Karl Korsch pp 62-96 | Cite as

Marxism and Philosophy

  • Patrick Goode


The immediate post-war years had seen Korsch closely involved with the concrete political problems of the day—first the socialisation movement, then the factory councils. But at the same time he was writing on the basic aspects of Marxism, as they related to such problems, for example in the Quintessenz and the Introduction to the Critique of the Gotha Programme. His next work, Marxism and Philosophy1 seems to mark a departure. At first sight, the relation indicated in the title seems to be only a ‘history of ideas’, and of the most arid variety, tracing the influence of A upon B, and, in the case of Marxism, requiring the painstaking exegesis of fragmentary texts. This might give interesting information about the genesis of Marx’s ideas, and the logic of their development, but it does not seem to have that relevance to practice with which Korsch was always concerned. Yet at the time it was thought that this apparently scholastic question did have a bearing on practical problems of the highest importance; so mulch so that in 1924, the year after Korsch’s Marxism and Philosophy and Lukács’ History and Class Consciousness were published, it became the centre of heated debates in the Communist International. To understand why this was so, the debate has to be seen in its political context. Since this is only partly made explicit in Marxism and Philosophy, a brief sketch will be offered here.


Social Revolution Marxist Theory Class Consciousness German Idealism Marxist Philosophy 
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4 Marxism and Philosophy

  1. 57.
    Kautsky, ‘Review of Marxism and Philosophy’, Die Gesellschaft (1924), p. 312. Google Scholar
  2. 57.
    This point is repeated by S. Marck. ‘Neukritizistische und neuhegelsche Auffassung der marxistischen Dialektik’, Die Gesellschaft (1924) p. 576.Google Scholar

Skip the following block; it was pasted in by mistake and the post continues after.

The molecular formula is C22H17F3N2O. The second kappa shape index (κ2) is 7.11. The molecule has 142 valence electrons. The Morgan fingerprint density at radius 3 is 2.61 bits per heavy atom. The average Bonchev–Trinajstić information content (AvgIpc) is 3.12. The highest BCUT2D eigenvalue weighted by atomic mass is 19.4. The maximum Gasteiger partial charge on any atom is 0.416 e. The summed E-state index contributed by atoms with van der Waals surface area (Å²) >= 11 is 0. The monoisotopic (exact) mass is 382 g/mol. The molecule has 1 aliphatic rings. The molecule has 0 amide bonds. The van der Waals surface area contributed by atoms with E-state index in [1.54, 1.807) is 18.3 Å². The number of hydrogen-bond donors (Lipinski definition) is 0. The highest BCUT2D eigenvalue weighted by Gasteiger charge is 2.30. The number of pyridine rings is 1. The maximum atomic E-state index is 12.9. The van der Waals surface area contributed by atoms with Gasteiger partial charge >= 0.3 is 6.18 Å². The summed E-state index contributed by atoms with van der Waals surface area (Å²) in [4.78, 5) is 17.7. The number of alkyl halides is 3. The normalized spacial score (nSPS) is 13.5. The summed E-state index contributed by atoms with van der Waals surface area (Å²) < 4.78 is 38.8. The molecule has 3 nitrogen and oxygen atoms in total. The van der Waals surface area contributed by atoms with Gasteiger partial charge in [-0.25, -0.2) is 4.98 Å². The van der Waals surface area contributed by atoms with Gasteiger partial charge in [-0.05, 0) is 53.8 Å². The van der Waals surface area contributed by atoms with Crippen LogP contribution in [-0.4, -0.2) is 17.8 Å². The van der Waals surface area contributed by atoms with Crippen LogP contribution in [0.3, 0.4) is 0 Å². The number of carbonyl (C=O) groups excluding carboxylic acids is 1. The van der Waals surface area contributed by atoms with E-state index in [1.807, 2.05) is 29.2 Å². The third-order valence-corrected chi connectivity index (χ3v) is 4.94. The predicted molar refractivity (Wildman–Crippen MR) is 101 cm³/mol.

3. 66.
    Korsch, ‘Über materialistische Dialektik’, in MP (Frankfurt-am-Main, 1966), p. 172.Google Scholar
  4. Korsch, ‘Über die Zeitschrift Die Internationale’, Neue Zeitung (21 March 1925).Google Scholar
  5. 81.
    Korsch, ‘Der junge Marx als aktivistischer Philosoph’, Geistige Politik (1924), p. 43.Google Scholar
  6. 91.
    F. Engels, Dialectics of Nature (London, 1964), section entitled ‘Dialectics’, p. 63; MEW, vol. 20, p. 348.Google Scholar
  7. 92.
    S. Marck, ‘Neukritische und neuhegelsche Auffassung der Marxsche Dialektik’, Die Gesellschaft (1924), p. 576.Google Scholar
  8. 94.
    Korsch, ‘Die Marxsche Dialektik’, MP (Frankfurt-am-Main, 1966), p. 169.Google Scholar
  9. 104.
    Korsch, ‘Der junge Marx…’, MP (Frankfurt-am-Main, 1966), p. 41; also MP p. 64.Google Scholar
  10. 121.
    R. Hilferding, ‘Die Aufgaben der Sozialdemokratie in der Republik’ (Sozialdemokratischer Parteitag in Kiel, 1927); Protokoll…(Berlin, 1927), p. 165.Google Scholar

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© Patrick Goode 1979

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  • Patrick Goode

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